This is the second of a two-part series at the Atlasphere covering perspectives on the 2004 presidential election. The first article in this series is "The Case for Bush" by John Hospers.
The Atlasphere does not endorse any political candidate. We were unable to find an author for "The Case for Kerry" to include in this series, but member Eric Nolte provides some suggested readings on the topic.
Let’s stop and re-think what we are doing when we vote for President. We are providing information to the political system on the values and the leader we want to direct the country for the next four years. We know that our vote by itself will not elect anyone to the Presidency. Our vote plus the vote of all admirers of Ayn Rand will not elect anyone to that office. Does that mean our vote is wasted?
The irony is that our vote will not elect anyone, but failure to vote ensures that the political class will ignore our views. In fact, one of the most brilliant, if often misunderstood, legacies of our Founding Fathers was the indirect voting scheme for President that allowed many people to run for office, but ensured that a selection would be made.
Most of us are products of the governmental schools where we learned the advantages, but not the disadvantages, of the two-party system. Political parties are not even mentioned in our Constitution and, in fact, George Washington warned about the dangers of political parties in his farewell speech.
During the communist period in Russia, citizens were required to vote and there was only one party listed on the ballot. Most Americans realized how pathetic this was, without contemplating that having two parties on the ballot — which in many cases amount to voting for tweeldum or tweeldummer — is not that much better.
There is no legal requirement to vote for the two old parties. Why vote for someone that does not represent your views or values? Why be hooked on the two party duopoly? Just say “no.” It makes no sense for a thinking person to limit their choices to bad alternatives.
One consequence of the ingrained habit of artificially limiting our choices to the two old parties has been the increase in negative campaigning. Once we have three or four choices on the ballot, negative campaigning should diminish because trashing an opponent will not guarantee a gain of “anti” votes.
Today in Russia, freed from communism, there is now a standard option on the ballot: “none of the above” or more literally “against all.” We still lack this basic reform in America that would prevent a victorious politician from claiming a mandate when there may be none.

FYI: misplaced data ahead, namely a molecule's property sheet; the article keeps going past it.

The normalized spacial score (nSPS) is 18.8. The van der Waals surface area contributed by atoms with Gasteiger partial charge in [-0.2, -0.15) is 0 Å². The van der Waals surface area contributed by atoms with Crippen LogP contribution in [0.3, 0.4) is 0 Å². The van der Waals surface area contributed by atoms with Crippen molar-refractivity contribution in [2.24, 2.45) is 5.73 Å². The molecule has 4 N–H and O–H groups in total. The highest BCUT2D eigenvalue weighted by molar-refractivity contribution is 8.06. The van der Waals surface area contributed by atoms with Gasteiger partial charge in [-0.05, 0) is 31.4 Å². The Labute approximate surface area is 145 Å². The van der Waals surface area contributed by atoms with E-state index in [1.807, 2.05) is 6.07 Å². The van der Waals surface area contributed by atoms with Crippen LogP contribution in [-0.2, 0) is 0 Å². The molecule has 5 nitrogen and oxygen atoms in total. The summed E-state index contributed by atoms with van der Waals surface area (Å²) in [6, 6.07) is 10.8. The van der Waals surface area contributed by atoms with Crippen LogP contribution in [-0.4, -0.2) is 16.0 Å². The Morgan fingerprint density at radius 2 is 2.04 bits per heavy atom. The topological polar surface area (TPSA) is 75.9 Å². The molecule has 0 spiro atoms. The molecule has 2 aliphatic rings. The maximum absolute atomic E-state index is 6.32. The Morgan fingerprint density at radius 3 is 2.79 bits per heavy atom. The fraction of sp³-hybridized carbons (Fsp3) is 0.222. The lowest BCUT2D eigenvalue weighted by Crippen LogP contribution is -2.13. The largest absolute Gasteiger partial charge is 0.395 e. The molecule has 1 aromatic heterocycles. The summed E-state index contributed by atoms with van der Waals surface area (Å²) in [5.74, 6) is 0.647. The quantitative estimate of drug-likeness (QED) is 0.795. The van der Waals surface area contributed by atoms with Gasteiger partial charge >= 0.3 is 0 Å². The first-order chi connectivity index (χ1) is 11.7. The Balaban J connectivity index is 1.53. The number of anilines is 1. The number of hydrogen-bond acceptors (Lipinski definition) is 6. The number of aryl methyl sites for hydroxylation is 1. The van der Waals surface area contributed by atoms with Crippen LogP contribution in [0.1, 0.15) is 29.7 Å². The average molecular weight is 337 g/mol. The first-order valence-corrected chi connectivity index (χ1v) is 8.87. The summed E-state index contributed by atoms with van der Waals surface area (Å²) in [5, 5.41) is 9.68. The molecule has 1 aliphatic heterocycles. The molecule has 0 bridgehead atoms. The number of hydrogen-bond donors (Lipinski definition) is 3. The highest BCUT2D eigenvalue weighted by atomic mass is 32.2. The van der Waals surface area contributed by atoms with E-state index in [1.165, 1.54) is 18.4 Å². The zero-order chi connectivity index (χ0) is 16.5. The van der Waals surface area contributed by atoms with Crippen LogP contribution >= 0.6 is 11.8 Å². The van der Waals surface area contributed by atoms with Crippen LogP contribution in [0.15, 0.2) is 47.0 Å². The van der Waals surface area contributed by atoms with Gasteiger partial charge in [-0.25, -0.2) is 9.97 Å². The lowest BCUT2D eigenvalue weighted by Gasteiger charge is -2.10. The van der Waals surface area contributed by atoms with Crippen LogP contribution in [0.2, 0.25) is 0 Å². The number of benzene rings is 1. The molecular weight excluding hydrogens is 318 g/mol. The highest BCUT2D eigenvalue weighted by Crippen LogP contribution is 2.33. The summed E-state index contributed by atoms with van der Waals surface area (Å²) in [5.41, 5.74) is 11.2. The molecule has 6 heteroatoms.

So how should one approach voting for President? Do not be caught up in the manipulated hysteria of voting against candidate X. Select the candidate who represents your fundamental values and philosophy of government.
This is the only way to change the system in a positive direction. Voting for the lesser of two evils guarantees that an evil politician is elected and that the system will not improve.
If you are tempted to vote for one of the duopoly candidates, think about the parallels to professional wrestling. Perhaps that will break the spell. Remember if this was a horse race, you would get paid for picking a winner, but you don’t. You often regret voting for a duopoly candidate.
If George Bush or John Kerry represents your basic values, vote for them. Name a child after them. But don’t waste your vote voting against one of them. Many who voted against Gore now regret their vote for Bush. Many who vote against Bush in 2004 will be embarrassed to have voted for Kerry.
Consider another choice for President. The largest third party in America is the Libertarian Party and it has about 600 of its members in office. The LP’s presidential candidate, Michael Badnarik, will be on the ballots in forty-eight states and the District of Columbia — more than any other third-party candidate.
Who is Michael Badnarik? He is a Constitutional scholar and a computer geek. He was the dark horse candidate at the Libertarian Party convention in Atlanta who beat two well-funded, well-organized and well-spoken opponents. Delegates were impressed with Michael’s sincerity, his depth of knowledge and his ability to answer questions based on clear principles.
You owe it to yourself to go to www.lp.org and to read the Libertarian Party platform and other current articles. Then check out www.badnarik.org to learn more about Mr. Badnarik and his views. If you see that his positions and his reasoning are closer to your values that either of the duopoly candidates, then do the straightforward and sensible thing: vote for him.
If Mr. Badnarik received five percent of the vote, would it matter whether Bush or Kerry was elected? The answer is no because the whole political establishment would be shaken to its foundations. The decisions of the president would be influenced by that pro-liberty five percent. Media attention would be directed toward limited government solutions. It might be the beginning of a virtuous cycle.
The votes for Michael Badnarik measure how many adults in the United States value limited government and respect for individual rights more than all of the hoopla and manipulation. This is a number that professional politicians watch carefully. The Libertarian Party is our yardstick measuring success in the battle for political liberty.
I have already voted absentee for Michael Badnarik. It is the ninth time I have voted for the Libertarian Party Presidential candidate. It feels good to vote for a gentleman and a scholar who is fighting for our values. Michael Badnarik deserves our support.
Don Parrish earned his M.S. in computer science and worked as a technical manager at Bell Labs in their International Switching division before retiring. He is also the author of Russia from 1969 to 2003: a Transformation, published at the Atlasphere. Don resides in Downers Grove, Illinois.
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